By Jomo Sanga Thomas*
(“Plain Talk”, Feb. 7, 2020)
(This piece was first published February 2006)
“You will have to be a damn fool to embrace an island and disown and abandon the African continent.” Historian John Henrik Clarke.
February is Black History Month, but our celebration of all things African should be all year round. Black history is front and centre in my life. During my college years, I was referred to as a race man. Even now many describe me as racist. My simple response is that Black/African people can be prejudiced, but we can never be racist. We simply do not have the institutional and organisational power to systematically engage in racism.
Africans on the continent or in the diaspora know of everyone else except ourselves. To free ourselves of mental slavery, our task must be to teach ourselves and our children about the glorious African past.
The biggest problem that Africanists and nationalists have with Black History Month (and black history in general) is that, far too often, it begins with the enslavement and the dreaded middle passage.
At least 70,000 years ago, deep in South Africa, traces of modern men and women have been found. In 2002, in the Blombos caves of South Africa, the earliest abstract art was discovered. In Africa, traces of migration routes, art and civilisation take us all the way through the Nubian kingdoms that began 7,000 years ago. During that time, millions of Africans lived and died before the idea of the trans-Atlantic slave trade would come into being.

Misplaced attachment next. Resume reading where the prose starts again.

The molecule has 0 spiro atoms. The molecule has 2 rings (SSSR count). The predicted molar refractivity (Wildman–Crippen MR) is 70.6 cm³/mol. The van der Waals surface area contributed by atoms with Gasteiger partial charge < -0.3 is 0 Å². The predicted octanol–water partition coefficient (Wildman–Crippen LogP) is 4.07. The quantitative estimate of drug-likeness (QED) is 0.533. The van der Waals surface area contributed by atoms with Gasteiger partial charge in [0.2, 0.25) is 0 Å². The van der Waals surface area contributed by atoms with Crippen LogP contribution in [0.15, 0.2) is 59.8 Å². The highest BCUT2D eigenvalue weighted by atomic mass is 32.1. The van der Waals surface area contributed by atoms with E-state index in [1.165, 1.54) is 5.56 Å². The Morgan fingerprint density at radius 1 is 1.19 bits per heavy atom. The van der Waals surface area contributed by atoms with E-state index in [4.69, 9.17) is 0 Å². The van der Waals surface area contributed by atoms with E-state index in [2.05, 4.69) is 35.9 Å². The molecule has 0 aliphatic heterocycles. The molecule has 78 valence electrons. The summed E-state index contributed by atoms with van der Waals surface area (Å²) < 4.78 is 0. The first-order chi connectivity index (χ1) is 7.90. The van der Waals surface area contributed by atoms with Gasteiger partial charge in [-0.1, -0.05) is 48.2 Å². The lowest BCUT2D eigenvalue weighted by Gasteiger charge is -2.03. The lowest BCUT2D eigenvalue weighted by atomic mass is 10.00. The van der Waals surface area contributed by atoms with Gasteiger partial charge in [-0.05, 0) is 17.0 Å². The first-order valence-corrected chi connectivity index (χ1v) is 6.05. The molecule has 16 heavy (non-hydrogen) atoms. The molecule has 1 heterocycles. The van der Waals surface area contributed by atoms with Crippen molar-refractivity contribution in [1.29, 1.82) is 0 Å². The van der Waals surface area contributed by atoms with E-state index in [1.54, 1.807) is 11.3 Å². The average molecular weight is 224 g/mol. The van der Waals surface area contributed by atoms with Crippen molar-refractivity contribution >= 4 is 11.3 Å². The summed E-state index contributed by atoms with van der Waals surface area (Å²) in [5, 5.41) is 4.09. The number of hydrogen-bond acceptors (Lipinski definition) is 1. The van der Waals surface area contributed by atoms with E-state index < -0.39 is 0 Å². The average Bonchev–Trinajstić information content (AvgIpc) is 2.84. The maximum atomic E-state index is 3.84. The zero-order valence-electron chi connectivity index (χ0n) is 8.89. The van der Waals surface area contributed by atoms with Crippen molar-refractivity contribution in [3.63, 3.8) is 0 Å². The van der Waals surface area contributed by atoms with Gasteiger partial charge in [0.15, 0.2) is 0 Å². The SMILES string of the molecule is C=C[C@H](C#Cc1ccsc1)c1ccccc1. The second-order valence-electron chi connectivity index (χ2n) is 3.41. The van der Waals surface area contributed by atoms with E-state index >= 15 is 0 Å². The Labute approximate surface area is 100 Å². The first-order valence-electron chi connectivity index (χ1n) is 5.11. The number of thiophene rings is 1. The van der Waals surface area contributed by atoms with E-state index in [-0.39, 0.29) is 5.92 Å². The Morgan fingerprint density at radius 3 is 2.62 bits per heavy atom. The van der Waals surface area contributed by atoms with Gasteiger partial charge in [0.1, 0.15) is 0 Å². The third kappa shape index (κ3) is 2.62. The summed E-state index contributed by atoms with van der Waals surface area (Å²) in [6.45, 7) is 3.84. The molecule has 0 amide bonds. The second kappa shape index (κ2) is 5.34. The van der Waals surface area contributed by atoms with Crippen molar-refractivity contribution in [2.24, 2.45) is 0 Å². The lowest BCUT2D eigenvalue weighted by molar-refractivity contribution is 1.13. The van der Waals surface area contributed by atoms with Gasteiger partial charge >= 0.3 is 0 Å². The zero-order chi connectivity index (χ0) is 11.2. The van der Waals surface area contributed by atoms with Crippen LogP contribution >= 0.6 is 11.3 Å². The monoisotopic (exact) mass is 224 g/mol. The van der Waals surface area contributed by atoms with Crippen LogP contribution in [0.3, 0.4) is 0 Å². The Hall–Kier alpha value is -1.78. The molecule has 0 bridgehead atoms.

Thousands of years before slavery in the ‘new world’, African kingdoms like the Axum Empire ruled. Other rich civilizations like the Mali or Songhai empires have so much to tell that they alone could fill Black History Month.
Hundreds of years before Columbus stumbled on the Caribbean, Mana Musa, whose kingdom dominated West Africa, was the richest man alive. Adjusted for inflation, his wealth is estimated to have been more than $400 billion. When he went on a pilgrimage to Mecca, he flooded the places he passed with an abundance of gold. Of course, this means he oversaw a complex economy with a rich culture – all overlooked in most basic retellings of black history.
In the 1500s, Leo Africanus wrote of Timbuktu that its king “hath always 3,000 horsemen … (and) a great store of doctors, judges, priests and other learned men, that are bountifully maintained at the king’s cost and charges.”
Yes, Chatoyer, Fedon, Nani, Boukman, Dessalines, Toussaint and Harriet Tubman are heroic and deserve to be highlighted, but the history of black people did not begin with their courageous efforts.
The problem with starting Black History Month off with slavery goes much deeper. It is a formative, emotional, psychological mistake to introduce the history of black people with them as subjugated, enslaved peoples. Yes, it is simply inaccurate, but it actually does damage – not just to young black children, but to all children, when they are given the distinct impression that black people began as inferior subjects.